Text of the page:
• RugerFanRugerFan Senior Member Posts: 2,433 Senior Member
    Thank you to everyone who replied. I really appreciate it
  • gunner81gunner81 Member Posts: 489 Member
    You had a reverse switch leg there is still power somewhere in the fan to have a black and a white at the switch your power is backfed from another location in the fan it should be fine if capped correctly but remember there is still live power there somewhere
  • RugerFanRugerFan Senior Member Posts: 2,433 Senior Member
    Sounds like what a guy at church told me Sunday. Guess I really need to go in the attic and see what's up there
  • JerryBobCoJerryBobCo Senior Member Posts: 8,187 Senior Member
    I have a totally different outlook on all things electrical.  That is, hire a licensed electrician to do whatever needs to be done.  That's not to say you can't do it just as well yourself, but it's the safe thing to do.

    If you do it yourself, and get it wrong, or even if you get it right, but something happens and you have problems, your homeowner's insurance may use that as an excuse to not cover any damages.
    Jerry

    Gun control laws make about as much sense as taking ex-lax to cure a cough.
  • RugerFanRugerFan Senior Member Posts: 2,433 Senior Member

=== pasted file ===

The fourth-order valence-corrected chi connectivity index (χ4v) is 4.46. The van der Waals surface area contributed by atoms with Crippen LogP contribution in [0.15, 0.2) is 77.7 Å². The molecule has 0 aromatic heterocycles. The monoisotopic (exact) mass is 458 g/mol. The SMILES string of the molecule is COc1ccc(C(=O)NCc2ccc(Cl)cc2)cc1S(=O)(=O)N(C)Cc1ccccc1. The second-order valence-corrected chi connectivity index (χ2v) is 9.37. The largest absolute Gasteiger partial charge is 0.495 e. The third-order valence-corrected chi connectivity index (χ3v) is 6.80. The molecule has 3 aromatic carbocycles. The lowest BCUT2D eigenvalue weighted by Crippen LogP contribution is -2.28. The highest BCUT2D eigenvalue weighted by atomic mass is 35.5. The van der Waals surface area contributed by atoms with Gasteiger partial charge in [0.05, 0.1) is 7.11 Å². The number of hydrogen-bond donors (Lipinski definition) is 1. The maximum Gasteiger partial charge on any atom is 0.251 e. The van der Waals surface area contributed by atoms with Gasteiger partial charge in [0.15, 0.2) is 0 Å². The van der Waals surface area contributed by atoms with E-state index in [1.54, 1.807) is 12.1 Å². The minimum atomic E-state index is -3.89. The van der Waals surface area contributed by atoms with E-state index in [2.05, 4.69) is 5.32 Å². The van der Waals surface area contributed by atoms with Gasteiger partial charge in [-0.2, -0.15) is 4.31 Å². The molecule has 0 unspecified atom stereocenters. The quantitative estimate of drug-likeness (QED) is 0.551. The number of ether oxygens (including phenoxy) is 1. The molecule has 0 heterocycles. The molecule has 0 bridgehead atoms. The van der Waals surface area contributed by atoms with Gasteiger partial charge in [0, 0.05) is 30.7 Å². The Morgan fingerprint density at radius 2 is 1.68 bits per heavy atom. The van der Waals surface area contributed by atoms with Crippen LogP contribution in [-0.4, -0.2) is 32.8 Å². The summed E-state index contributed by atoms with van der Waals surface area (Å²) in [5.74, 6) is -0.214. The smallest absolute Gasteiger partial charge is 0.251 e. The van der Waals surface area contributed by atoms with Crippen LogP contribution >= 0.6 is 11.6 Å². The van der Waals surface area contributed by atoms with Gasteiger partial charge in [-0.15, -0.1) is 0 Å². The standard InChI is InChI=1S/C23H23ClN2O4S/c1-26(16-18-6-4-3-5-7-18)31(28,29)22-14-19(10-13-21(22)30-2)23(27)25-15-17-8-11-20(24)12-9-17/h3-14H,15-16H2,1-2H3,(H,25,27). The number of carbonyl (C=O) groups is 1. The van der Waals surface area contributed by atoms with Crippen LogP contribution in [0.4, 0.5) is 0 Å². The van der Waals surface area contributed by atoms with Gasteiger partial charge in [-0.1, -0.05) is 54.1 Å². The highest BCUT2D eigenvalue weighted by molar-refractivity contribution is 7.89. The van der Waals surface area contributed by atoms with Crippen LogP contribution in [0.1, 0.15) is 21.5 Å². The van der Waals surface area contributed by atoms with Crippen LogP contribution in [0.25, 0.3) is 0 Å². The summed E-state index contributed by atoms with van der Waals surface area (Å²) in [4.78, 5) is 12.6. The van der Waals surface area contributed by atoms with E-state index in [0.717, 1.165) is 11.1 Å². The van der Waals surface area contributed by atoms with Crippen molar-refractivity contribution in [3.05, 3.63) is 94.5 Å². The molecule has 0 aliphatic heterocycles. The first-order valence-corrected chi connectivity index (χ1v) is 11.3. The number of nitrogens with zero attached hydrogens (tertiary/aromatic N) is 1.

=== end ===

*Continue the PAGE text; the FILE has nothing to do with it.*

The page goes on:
• gunner81gunner81 Member Posts: 489 Member
    You don't need to call an electrician just know there is power somewhere else in the fan  if the wire you capped off is in a junction box thats all thats needed just be aware that there is still power in the fan somewhere
  • SpkSpk Senior Member Posts: 4,272 Senior Member
    If you want to go a step further and find out what's what up there, get yourself a multimeter and a non contact voltage detector.
    Amazon, Walmart, Home Depot, Harbor Freight. You'll find them all over.
    You can also pick up an outlet tester if you want to check/verify the wiring in the building. It's a good way to map out the house one circuit branch at a time.
    None of these tools are expensive. The Sperry above cost about $8.00 plus shipping. The Klein runs about $30.00 plus shipping if you order online.
    Sooner or later you'll find the branch in question if something isn't wired properly.
    My guess is the previous owner wanted a fan in the attic and wired it himself (possibly backwards) a quick check with a multimeter will tell you if something is weird up there. A second possiblity is that the fan is the problem (faulty/corroded switch maybe). I have no idea what kind of fan you have up there (or condition) so I'm only offering it as a possibility. If the fan is no longer connected and the wires are capped off properly (snug, not loose) then your immediate problem is over.
    If you feel curious about the rest of the building, get the tools above to help you out. If you discover a serious concern then consider hiring out a qualified electrician to look into it. Knowing where the problem is will certainly help with the overall cost of the visit and repairs.
    Never argue with stupid people, they will drag you down to their level and then beat you with experience -- Mark Twain
    How easy it is to make people believe a lie, and [how] hard it is to undo that work again! -- Mark Twain

  • RugerFanRugerFan Senior Member Posts: 2,433 Senior Member
    I've got something that I use to see if an outlet is hot. Never tried it on a light switch